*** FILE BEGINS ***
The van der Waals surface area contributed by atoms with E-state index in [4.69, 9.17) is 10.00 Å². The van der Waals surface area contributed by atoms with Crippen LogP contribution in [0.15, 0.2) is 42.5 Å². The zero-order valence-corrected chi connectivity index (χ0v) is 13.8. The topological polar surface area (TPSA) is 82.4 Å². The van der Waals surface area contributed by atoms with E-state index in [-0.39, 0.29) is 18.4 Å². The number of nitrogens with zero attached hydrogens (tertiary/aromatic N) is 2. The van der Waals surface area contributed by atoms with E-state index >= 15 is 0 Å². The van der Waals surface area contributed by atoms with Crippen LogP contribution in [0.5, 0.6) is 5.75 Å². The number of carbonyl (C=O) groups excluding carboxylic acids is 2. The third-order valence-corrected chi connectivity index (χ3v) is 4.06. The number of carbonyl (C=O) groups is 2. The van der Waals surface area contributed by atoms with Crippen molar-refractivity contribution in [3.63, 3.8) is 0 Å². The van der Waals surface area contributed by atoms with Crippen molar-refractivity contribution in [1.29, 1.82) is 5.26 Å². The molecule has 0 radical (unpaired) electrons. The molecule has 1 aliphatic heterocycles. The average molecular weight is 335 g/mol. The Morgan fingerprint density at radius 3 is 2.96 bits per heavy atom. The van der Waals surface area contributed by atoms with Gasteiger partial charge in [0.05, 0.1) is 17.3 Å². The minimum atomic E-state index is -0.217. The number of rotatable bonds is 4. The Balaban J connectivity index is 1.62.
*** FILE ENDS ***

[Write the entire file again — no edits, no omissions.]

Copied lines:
The van der Waals surface area contributed by atoms with E-state index in [4.69, 9.17) is 10.00 Å². The van der Waals surface area contributed by atoms with Crippen LogP contribution in [0.15, 0.2) is 42.5 Å². The zero-order valence-corrected chi connectivity index (χ0v) is 13.8. The topological polar surface area (TPSA) is 82.4 Å². The van der Waals surface area contributed by atoms with E-state index in [-0.39, 0.29) is 18.4 Å². The number of nitrogens with zero attached hydrogens (tertiary/aromatic N) is 2. The van der Waals surface area contributed by atoms with E-state index >= 15 is 0 Å². The van der Waals surface area contributed by atoms with Crippen LogP contribution in [0.5, 0.6) is 5.75 Å². The number of carbonyl (C=O) groups excluding carboxylic acids is 2. The third-order valence-corrected chi connectivity index (χ3v) is 4.06. The number of carbonyl (C=O) groups is 2. The van der Waals surface area contributed by atoms with Crippen molar-refractivity contribution in [3.63, 3.8) is 0 Å². The van der Waals surface area contributed by atoms with Crippen molar-refractivity contribution in [1.29, 1.82) is 5.26 Å². The molecule has 0 radical (unpaired) electrons. The molecule has 1 aliphatic heterocycles. The average molecular weight is 335 g/mol. The Morgan fingerprint density at radius 3 is 2.96 bits per heavy atom. The van der Waals surface area contributed by atoms with Gasteiger partial charge in [0.05, 0.1) is 17.3 Å². The minimum atomic E-state index is -0.217. The number of rotatable bonds is 4. The Balaban J connectivity index is 1.62.